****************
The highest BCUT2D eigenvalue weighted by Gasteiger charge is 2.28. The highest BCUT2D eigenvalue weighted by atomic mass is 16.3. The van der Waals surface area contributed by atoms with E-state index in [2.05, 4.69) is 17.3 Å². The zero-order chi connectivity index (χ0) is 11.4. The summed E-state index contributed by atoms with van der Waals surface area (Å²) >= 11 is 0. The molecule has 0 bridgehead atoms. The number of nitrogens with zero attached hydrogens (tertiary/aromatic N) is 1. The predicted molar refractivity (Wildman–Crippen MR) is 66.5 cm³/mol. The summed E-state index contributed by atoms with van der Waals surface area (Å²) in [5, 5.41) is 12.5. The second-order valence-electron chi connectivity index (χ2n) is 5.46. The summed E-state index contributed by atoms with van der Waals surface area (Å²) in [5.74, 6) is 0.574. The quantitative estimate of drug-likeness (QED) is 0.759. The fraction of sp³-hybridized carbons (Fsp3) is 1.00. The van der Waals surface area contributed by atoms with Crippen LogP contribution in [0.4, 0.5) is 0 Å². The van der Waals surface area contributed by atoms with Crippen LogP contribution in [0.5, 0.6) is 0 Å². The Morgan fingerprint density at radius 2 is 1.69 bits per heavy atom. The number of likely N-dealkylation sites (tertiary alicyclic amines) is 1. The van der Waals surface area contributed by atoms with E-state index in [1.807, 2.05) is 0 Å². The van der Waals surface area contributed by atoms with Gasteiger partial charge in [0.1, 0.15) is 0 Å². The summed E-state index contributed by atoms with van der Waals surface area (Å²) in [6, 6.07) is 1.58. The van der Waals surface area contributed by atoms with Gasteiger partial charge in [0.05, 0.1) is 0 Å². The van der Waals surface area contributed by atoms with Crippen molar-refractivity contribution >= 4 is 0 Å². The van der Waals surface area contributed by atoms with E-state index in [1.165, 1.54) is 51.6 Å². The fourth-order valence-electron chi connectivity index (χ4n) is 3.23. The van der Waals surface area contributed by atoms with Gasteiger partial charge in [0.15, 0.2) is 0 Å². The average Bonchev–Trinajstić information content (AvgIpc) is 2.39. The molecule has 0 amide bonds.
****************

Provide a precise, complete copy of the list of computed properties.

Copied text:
The highest BCUT2D eigenvalue weighted by Gasteiger charge is 2.28. The highest BCUT2D eigenvalue weighted by atomic mass is 16.3. The van der Waals surface area contributed by atoms with E-state index in [2.05, 4.69) is 17.3 Å². The zero-order chi connectivity index (χ0) is 11.4. The summed E-state index contributed by atoms with van der Waals surface area (Å²) >= 11 is 0. The molecule has 0 bridgehead atoms. The number of nitrogens with zero attached hydrogens (tertiary/aromatic N) is 1. The predicted molar refractivity (Wildman–Crippen MR) is 66.5 cm³/mol. The summed E-state index contributed by atoms with van der Waals surface area (Å²) in [5, 5.41) is 12.5. The second-order valence-electron chi connectivity index (χ2n) is 5.46. The summed E-state index contributed by atoms with van der Waals surface area (Å²) in [5.74, 6) is 0.574. The quantitative estimate of drug-likeness (QED) is 0.759. The fraction of sp³-hybridized carbons (Fsp3) is 1.00. The van der Waals surface area contributed by atoms with Crippen LogP contribution in [0.4, 0.5) is 0 Å². The van der Waals surface area contributed by atoms with Crippen LogP contribution in [0.5, 0.6) is 0 Å². The Morgan fingerprint density at radius 2 is 1.69 bits per heavy atom. The number of likely N-dealkylation sites (tertiary alicyclic amines) is 1. The van der Waals surface area contributed by atoms with E-state index in [1.807, 2.05) is 0 Å². The van der Waals surface area contributed by atoms with Gasteiger partial charge in [0.1, 0.15) is 0 Å². The summed E-state index contributed by atoms with van der Waals surface area (Å²) in [6, 6.07) is 1.58. The van der Waals surface area contributed by atoms with Gasteiger partial charge in [0.05, 0.1) is 0 Å². The van der Waals surface area contributed by atoms with Crippen molar-refractivity contribution >= 4 is 0 Å². The van der Waals surface area contributed by atoms with E-state index in [1.165, 1.54) is 51.6 Å². The fourth-order valence-electron chi connectivity index (χ4n) is 3.23. The van der Waals surface area contributed by atoms with Gasteiger partial charge in [0.15, 0.2) is 0 Å². The average Bonchev–Trinajstić information content (AvgIpc) is 2.39. The molecule has 0 amide bonds.